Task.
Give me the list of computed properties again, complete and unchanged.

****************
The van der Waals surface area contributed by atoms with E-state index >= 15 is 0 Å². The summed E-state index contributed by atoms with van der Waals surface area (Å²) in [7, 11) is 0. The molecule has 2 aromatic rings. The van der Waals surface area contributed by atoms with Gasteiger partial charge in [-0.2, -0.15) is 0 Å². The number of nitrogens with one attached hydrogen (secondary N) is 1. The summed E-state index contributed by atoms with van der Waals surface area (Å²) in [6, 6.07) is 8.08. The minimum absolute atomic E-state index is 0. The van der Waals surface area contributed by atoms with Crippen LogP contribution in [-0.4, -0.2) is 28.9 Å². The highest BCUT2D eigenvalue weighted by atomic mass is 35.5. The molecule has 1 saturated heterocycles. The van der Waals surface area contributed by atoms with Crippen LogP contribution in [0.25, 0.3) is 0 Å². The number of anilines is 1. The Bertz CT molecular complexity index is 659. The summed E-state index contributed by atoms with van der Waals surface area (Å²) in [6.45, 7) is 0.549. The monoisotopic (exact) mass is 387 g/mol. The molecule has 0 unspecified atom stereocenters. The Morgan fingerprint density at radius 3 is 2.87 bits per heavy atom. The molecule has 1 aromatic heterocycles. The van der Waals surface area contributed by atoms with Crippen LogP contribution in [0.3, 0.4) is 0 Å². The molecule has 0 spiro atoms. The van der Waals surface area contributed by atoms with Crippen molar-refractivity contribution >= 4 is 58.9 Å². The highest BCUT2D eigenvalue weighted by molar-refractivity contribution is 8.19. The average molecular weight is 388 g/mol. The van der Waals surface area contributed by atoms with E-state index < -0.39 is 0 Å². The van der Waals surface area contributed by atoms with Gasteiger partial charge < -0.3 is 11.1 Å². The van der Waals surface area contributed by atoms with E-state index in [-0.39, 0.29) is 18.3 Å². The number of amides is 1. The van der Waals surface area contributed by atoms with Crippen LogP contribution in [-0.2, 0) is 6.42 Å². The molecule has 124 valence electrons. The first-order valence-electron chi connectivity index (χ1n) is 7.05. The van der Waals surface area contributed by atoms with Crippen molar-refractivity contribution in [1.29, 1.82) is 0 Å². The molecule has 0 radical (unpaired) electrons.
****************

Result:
The van der Waals surface area contributed by atoms with E-state index >= 15 is 0 Å². The summed E-state index contributed by atoms with van der Waals surface area (Å²) in [7, 11) is 0. The molecule has 2 aromatic rings. The van der Waals surface area contributed by atoms with Gasteiger partial charge in [-0.2, -0.15) is 0 Å². The number of nitrogens with one attached hydrogen (secondary N) is 1. The summed E-state index contributed by atoms with van der Waals surface area (Å²) in [6, 6.07) is 8.08. The minimum absolute atomic E-state index is 0. The van der Waals surface area contributed by atoms with Crippen LogP contribution in [-0.4, -0.2) is 28.9 Å². The highest BCUT2D eigenvalue weighted by atomic mass is 35.5. The molecule has 1 saturated heterocycles. The van der Waals surface area contributed by atoms with Crippen LogP contribution in [0.25, 0.3) is 0 Å². The number of anilines is 1. The Bertz CT molecular complexity index is 659. The summed E-state index contributed by atoms with van der Waals surface area (Å²) in [6.45, 7) is 0.549. The monoisotopic (exact) mass is 387 g/mol. The molecule has 0 unspecified atom stereocenters. The Morgan fingerprint density at radius 3 is 2.87 bits per heavy atom. The molecule has 1 aromatic heterocycles. The van der Waals surface area contributed by atoms with Crippen LogP contribution in [0.3, 0.4) is 0 Å². The molecule has 0 spiro atoms. The van der Waals surface area contributed by atoms with Crippen molar-refractivity contribution >= 4 is 58.9 Å². The highest BCUT2D eigenvalue weighted by molar-refractivity contribution is 8.19. The average molecular weight is 388 g/mol. The van der Waals surface area contributed by atoms with E-state index < -0.39 is 0 Å². The van der Waals surface area contributed by atoms with Gasteiger partial charge < -0.3 is 11.1 Å². The van der Waals surface area contributed by atoms with E-state index in [-0.39, 0.29) is 18.3 Å². The number of amides is 1. The van der Waals surface area contributed by atoms with Crippen LogP contribution in [-0.2, 0) is 6.42 Å². The molecule has 124 valence electrons. The first-order valence-electron chi connectivity index (χ1n) is 7.05. The van der Waals surface area contributed by atoms with Crippen molar-refractivity contribution in [1.29, 1.82) is 0 Å². The molecule has 0 radical (unpaired) electrons.